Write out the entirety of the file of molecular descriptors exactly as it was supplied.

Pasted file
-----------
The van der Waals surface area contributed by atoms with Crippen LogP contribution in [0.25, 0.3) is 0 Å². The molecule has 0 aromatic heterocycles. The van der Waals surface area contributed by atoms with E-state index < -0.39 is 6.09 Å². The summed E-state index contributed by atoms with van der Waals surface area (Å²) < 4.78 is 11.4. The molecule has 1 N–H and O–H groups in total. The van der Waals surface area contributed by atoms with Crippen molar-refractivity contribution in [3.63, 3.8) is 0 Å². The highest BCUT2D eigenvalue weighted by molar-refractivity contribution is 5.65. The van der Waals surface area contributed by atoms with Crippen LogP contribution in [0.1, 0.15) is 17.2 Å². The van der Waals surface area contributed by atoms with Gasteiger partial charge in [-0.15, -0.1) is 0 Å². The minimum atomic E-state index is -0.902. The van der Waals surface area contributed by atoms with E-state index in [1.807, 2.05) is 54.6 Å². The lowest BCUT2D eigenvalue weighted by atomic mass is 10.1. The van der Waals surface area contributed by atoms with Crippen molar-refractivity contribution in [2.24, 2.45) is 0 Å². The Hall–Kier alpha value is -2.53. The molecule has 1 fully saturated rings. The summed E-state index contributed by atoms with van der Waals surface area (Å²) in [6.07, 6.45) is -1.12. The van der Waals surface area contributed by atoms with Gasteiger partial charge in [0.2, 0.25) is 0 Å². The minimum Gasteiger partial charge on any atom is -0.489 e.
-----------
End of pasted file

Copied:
The van der Waals surface area contributed by atoms with Crippen LogP contribution in [0.25, 0.3) is 0 Å². The molecule has 0 aromatic heterocycles. The van der Waals surface area contributed by atoms with E-state index < -0.39 is 6.09 Å². The summed E-state index contributed by atoms with van der Waals surface area (Å²) < 4.78 is 11.4. The molecule has 1 N–H and O–H groups in total. The van der Waals surface area contributed by atoms with Crippen molar-refractivity contribution in [3.63, 3.8) is 0 Å². The highest BCUT2D eigenvalue weighted by molar-refractivity contribution is 5.65. The van der Waals surface area contributed by atoms with Crippen LogP contribution in [0.1, 0.15) is 17.2 Å². The van der Waals surface area contributed by atoms with Gasteiger partial charge in [-0.15, -0.1) is 0 Å². The minimum atomic E-state index is -0.902. The van der Waals surface area contributed by atoms with E-state index in [1.807, 2.05) is 54.6 Å². The lowest BCUT2D eigenvalue weighted by atomic mass is 10.1. The van der Waals surface area contributed by atoms with Crippen molar-refractivity contribution in [2.24, 2.45) is 0 Å². The Hall–Kier alpha value is -2.53. The molecule has 1 fully saturated rings. The summed E-state index contributed by atoms with van der Waals surface area (Å²) in [6.07, 6.45) is -1.12. The van der Waals surface area contributed by atoms with Gasteiger partial charge in [0.2, 0.25) is 0 Å². The minimum Gasteiger partial charge on any atom is -0.489 e.